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Impacts on Care

VA study leads to improved end-of-life care

March 26, 2014

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Palliative Care Best Practices

Palliative Care Best Practices

Dr. Amos Bailey knows something about death. As an oncologist, he began referring patients to home hospice shortly after it became widely available in the late 1980s. The experience changed his outlook on care for the dying.

"I was struck that I could have two patients with the same illness, one in the hospital and another at home," says Bailey, who today is director of the Safe Harbor Palliative Care Program at the Birmingham VA Medical Center and professor of gerontology, geriatrics, and palliative care at the University of Alabama at Birmingham School of Medicine. "When I visited the ones at home, they were so much more at peace than what I was seeing in the hospital. They had their medication at their bedside. Their families were there. There weren't unnecessary dietary restrictions. Even something as simple as sitting in a recliner can make a difference. There were environmental things that made being at home much more comfortable than in the hospital."

The experience eventually led Bailey to initiate a study called Best Practices for End-of-Life Care for our Nation's Veterans, or BEACON, which took place at six VA medical centers from 2005 to 2011. The study, which included more than 6,000 patients, was published online Jan. 22 in the Journal of General Internal Medicine.

Dying at home—preferred, but less likely

Polls consistently show that most Americans would prefer to die at home. Unfortunately, according to Bailey, that isn't likely. "More than half of Americans die in an institution, either a hospital or a nursing home and it appears that those numbers are rising. We need to realize people are going to die in hospitals and we need to make it a better experience."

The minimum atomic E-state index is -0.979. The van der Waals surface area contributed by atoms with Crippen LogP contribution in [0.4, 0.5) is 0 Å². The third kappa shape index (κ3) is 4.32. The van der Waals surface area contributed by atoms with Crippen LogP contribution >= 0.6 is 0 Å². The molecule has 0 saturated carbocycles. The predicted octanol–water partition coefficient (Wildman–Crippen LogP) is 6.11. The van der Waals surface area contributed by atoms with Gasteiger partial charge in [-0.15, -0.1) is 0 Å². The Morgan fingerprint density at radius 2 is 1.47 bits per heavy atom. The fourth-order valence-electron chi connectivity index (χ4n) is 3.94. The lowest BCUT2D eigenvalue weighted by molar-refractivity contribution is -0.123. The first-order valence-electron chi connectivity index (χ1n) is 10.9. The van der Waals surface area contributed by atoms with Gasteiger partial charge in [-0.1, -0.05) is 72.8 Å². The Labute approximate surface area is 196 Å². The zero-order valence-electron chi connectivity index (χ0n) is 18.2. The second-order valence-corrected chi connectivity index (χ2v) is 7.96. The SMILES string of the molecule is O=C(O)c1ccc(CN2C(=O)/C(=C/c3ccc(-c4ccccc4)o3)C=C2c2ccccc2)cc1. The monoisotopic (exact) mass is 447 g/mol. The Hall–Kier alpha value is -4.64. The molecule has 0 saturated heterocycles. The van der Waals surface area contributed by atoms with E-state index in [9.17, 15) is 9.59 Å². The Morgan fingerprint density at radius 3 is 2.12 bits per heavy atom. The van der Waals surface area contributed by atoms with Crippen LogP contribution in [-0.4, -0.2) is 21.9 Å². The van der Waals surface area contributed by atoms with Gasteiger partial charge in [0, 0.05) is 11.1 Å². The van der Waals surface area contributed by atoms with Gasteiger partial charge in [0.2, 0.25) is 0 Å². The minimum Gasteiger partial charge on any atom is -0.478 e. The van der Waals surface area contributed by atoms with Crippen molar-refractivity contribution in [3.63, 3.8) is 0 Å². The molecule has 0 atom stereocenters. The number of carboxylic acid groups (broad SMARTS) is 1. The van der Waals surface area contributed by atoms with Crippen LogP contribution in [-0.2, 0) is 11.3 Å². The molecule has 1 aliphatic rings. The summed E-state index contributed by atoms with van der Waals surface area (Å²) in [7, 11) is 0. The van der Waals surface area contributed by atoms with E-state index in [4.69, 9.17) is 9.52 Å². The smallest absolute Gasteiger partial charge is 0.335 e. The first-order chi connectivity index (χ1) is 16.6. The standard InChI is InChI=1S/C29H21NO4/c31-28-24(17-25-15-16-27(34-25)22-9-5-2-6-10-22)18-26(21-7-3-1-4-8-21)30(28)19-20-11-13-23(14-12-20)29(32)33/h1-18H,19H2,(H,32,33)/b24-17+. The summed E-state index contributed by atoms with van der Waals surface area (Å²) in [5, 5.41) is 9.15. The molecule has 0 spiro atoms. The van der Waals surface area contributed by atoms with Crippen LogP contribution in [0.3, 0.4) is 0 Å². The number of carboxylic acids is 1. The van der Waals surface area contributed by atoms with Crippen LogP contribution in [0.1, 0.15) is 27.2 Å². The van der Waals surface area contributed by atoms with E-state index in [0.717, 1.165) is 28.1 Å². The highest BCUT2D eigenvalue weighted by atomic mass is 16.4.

Bailey is quick to point out that this isn't necessarily a knock on hospital care. Hospitals, he says, are required to follow certain guidelines. "You can't just leave medication out by the bedside in the hospital, and they have to worry about you falling out of that recliner," he says. "There have to be controls, but there can be a balance between home care and what's feasible in the hospital. We only die once and there is only one opportunity to provide excellent care to a patient in the last days of life."

When he came to the Birmingham VA, Dr. Bailey began to implement a comfort care order set for dying Veterans who were not able to be discharged to home or community hospice programs. This involved first identifying Veterans who were likely to die in the hospital, and then communicating with patients and families, and developing plans patterned on the best practices of home hospice care.

"It wasn't a perfect match," says Bailey. "It couldn't be. But we were able to make some significant changes. For example, we changed to sublingual medicines that dissolved under the tongue." Bailey also simplified the process for providing pain medication to dying patients, decreasing the time it took to provide relief to Veterans in pain.